What sounds like an arbitrary truth to one mind—one that could easily be replaced by a plausible lie—might be nailed down by a dozen linkages to the eyes of greater knowledge. To a creationist, the idea that life was shaped by “intelligent design” instead of “natural selection” might sound like a sports team to cheer for. To a biologist, plausibly arguing that an organism was intelligently designed would require lying about almost every facet of the organism. To plausibly argue that “humans” were intelligently designed, you’d have to lie about the design of the human retina, the architecture of the human brain, the proteins bound together by weak van der Waals forces instead of strong covalent bonds…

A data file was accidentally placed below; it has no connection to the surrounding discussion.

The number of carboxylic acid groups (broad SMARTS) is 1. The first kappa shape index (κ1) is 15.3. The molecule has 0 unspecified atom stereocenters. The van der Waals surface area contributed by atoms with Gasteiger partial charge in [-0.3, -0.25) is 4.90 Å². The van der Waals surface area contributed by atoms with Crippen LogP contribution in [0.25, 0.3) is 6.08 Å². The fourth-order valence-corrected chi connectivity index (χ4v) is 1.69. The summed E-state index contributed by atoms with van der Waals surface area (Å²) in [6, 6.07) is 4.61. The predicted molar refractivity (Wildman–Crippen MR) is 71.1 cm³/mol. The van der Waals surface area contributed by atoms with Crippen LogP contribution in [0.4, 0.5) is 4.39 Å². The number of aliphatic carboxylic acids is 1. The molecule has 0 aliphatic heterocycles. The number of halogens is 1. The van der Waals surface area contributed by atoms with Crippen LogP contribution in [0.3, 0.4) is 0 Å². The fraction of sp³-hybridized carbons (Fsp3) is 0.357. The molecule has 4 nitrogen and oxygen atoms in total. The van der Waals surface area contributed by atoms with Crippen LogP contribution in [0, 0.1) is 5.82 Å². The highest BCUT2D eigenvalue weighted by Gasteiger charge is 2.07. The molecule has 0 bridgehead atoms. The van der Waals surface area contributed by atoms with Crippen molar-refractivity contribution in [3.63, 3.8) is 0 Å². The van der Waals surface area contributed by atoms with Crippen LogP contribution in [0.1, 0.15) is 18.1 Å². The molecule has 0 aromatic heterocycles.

Or you could just lie about evolutionary theory, which is the path taken by most creationists. Instead of lying about the connected nodes in the network, they lie about the general laws governing the links.
And then to cover that up, they lie about the rules of science—like what it means to call something a “theory”, or what it means for a scientist to say that they are not absolutely certain.
So they pass from lying about specific facts, to lying about general laws, to lying about the rules of reasoning.